Following last week's mass postponements in response to the Paris terror attacks, France will gingerly resume their sporting fixtures this weekend.
Security will be increased across the board while anxiety levels will also be noticeably different.
Almost all sport, professional and amateur, is starting up again, but one notable exception is the European Champions Cup rugby clash between Stade Francais and Munster, which was due to take place in Paris on Sunday.
A decision was taken on Tuesday to postpone the match so as not to tie up important police resources in the French capital.
"Following the recent tragic events, Stade Francais Paris does not wish to weigh down or complicate the job of the government and police by organising a sporting event attended by 15,000 people at the Stade Jean Bouin," the Top 14 club said in a statement.
In fact, rugby is perhaps the sport most affected by the attacks as Stade Francais's local rivals Racing 92 have also been forced to move their Top 14 league match against Toulouse, slated for the following weekend, away from the Stade de France national stadium.
That was one of the sites affected by the deadly attacks -- that left 129 people dead and hundreds of others injured -- as three suicide bombers detonated their bomb vests near the stadium, killing themselves as well as a bystander.
But across the rest of France, rugby matches will go ahead, starting on Thursday night with Gloucester's trip to La Rochelle in the European Challenge Cup, while on Friday Agen and Montpellier are also at home in that same competition, entertaining Edinburgh and Calvisano respectively.
Giants Toulouse host fellow Top 14 outfit Oyonnax in the Champions Cup at their Ernest-Wallonn ground on Saturday with extra security planned.
There will be an increased police presence while security checks at entrances will also be stepped up, meaning a more diligent inspection of bags, coats and greater patting down of fans.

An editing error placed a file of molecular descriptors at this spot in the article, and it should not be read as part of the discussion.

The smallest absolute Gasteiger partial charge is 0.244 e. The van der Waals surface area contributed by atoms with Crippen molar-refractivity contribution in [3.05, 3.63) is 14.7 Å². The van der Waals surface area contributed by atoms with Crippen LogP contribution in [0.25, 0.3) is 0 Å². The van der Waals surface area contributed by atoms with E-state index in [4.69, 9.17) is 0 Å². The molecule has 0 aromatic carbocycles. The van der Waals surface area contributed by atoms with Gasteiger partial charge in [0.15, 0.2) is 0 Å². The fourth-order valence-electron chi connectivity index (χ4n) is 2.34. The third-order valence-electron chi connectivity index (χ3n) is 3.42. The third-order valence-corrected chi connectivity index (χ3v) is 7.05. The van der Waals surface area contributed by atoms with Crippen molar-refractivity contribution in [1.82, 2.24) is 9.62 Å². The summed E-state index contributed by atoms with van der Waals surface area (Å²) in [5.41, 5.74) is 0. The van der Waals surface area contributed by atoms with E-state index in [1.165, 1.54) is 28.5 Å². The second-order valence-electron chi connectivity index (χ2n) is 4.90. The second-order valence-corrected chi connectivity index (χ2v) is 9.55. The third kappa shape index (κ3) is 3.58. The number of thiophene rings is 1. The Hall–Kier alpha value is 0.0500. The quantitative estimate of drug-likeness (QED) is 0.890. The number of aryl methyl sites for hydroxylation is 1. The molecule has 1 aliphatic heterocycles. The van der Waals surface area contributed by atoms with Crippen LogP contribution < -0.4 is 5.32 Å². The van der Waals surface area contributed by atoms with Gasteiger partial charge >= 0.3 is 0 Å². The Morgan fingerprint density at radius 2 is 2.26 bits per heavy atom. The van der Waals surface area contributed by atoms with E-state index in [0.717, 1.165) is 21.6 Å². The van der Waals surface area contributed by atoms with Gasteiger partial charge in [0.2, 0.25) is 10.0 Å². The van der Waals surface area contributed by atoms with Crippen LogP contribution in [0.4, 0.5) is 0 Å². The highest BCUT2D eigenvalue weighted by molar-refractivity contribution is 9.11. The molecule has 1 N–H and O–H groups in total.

Toulouse are expecting fewer supporters than usual as many have asked for refunds for tickets already bought for the game.
As for football, there will be blanket extra security while away fans have been banned from all matches in the top two divisions.
League president Frederic Thiriez said security forces across the country were too stretched to allow fans to travel.
But while there will be a greater police presence at rugby matches, where crowds of 10,000-15,000 are typically expected, and football, whose attendances average more than 20,000, the same is not the case in other less followed sports, such as basketball.
Basketball matches had already resumed on Tuesday evening when Nanterre played Germans Telekom Baskets at their home stadium in the western Parisian suburb.
There will be a greater number of security personnel than usual for Paris Saint-Germain's Champions League clash with Germans Kiel on Saturday.
Even at the French short course swimming championships in Angers this weekend there will be specially installed metal detectors.
However, volleyball is going against the grain, planning no extra security.
Women's sport is also affected and ahead of the national basketball team's Euro qualification clash with Estonia in Bourges, soldiers were sent to guard the Prado arena from Thursday.